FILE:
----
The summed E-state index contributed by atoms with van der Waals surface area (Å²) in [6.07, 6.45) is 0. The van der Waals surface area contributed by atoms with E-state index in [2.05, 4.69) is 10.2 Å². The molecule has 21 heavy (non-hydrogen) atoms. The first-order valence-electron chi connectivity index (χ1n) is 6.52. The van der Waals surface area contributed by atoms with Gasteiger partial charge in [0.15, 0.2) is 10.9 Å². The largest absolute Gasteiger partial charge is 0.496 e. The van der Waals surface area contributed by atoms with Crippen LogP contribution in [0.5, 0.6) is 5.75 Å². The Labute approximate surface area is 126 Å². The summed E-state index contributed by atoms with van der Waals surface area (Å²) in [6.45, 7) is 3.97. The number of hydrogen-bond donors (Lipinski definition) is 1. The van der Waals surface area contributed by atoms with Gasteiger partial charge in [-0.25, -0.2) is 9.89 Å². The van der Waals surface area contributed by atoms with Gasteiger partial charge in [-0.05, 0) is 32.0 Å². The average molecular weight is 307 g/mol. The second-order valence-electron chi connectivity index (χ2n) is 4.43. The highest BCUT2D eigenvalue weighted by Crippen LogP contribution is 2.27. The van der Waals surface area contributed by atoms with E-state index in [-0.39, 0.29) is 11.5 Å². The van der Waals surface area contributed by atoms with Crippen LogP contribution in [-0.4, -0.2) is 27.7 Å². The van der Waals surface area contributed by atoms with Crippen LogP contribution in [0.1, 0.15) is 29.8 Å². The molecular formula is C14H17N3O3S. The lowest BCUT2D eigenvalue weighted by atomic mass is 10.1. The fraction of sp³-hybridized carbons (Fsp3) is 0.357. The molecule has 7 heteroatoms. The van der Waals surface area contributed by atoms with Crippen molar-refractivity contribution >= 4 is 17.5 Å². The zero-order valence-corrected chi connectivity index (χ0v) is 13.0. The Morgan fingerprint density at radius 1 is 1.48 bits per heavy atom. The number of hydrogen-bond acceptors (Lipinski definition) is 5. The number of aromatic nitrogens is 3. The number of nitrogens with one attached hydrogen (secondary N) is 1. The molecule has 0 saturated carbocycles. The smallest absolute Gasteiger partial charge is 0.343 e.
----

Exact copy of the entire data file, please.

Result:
The summed E-state index contributed by atoms with van der Waals surface area (Å²) in [6.07, 6.45) is 0. The van der Waals surface area contributed by atoms with E-state index in [2.05, 4.69) is 10.2 Å². The molecule has 21 heavy (non-hydrogen) atoms. The first-order valence-electron chi connectivity index (χ1n) is 6.52. The van der Waals surface area contributed by atoms with Gasteiger partial charge in [0.15, 0.2) is 10.9 Å². The largest absolute Gasteiger partial charge is 0.496 e. The van der Waals surface area contributed by atoms with Crippen LogP contribution in [0.5, 0.6) is 5.75 Å². The Labute approximate surface area is 126 Å². The summed E-state index contributed by atoms with van der Waals surface area (Å²) in [6.45, 7) is 3.97. The number of hydrogen-bond donors (Lipinski definition) is 1. The van der Waals surface area contributed by atoms with Gasteiger partial charge in [-0.25, -0.2) is 9.89 Å². The van der Waals surface area contributed by atoms with Gasteiger partial charge in [-0.05, 0) is 32.0 Å². The average molecular weight is 307 g/mol. The second-order valence-electron chi connectivity index (χ2n) is 4.43. The highest BCUT2D eigenvalue weighted by Crippen LogP contribution is 2.27. The van der Waals surface area contributed by atoms with E-state index in [-0.39, 0.29) is 11.5 Å². The van der Waals surface area contributed by atoms with Crippen LogP contribution in [-0.4, -0.2) is 27.7 Å². The van der Waals surface area contributed by atoms with Crippen LogP contribution in [0.1, 0.15) is 29.8 Å². The molecular formula is C14H17N3O3S. The lowest BCUT2D eigenvalue weighted by atomic mass is 10.1. The fraction of sp³-hybridized carbons (Fsp3) is 0.357. The molecule has 7 heteroatoms. The van der Waals surface area contributed by atoms with Crippen molar-refractivity contribution >= 4 is 17.5 Å². The zero-order valence-corrected chi connectivity index (χ0v) is 13.0. The Morgan fingerprint density at radius 1 is 1.48 bits per heavy atom. The number of hydrogen-bond acceptors (Lipinski definition) is 5. The number of aromatic nitrogens is 3. The number of nitrogens with one attached hydrogen (secondary N) is 1. The molecule has 0 saturated carbocycles. The smallest absolute Gasteiger partial charge is 0.343 e.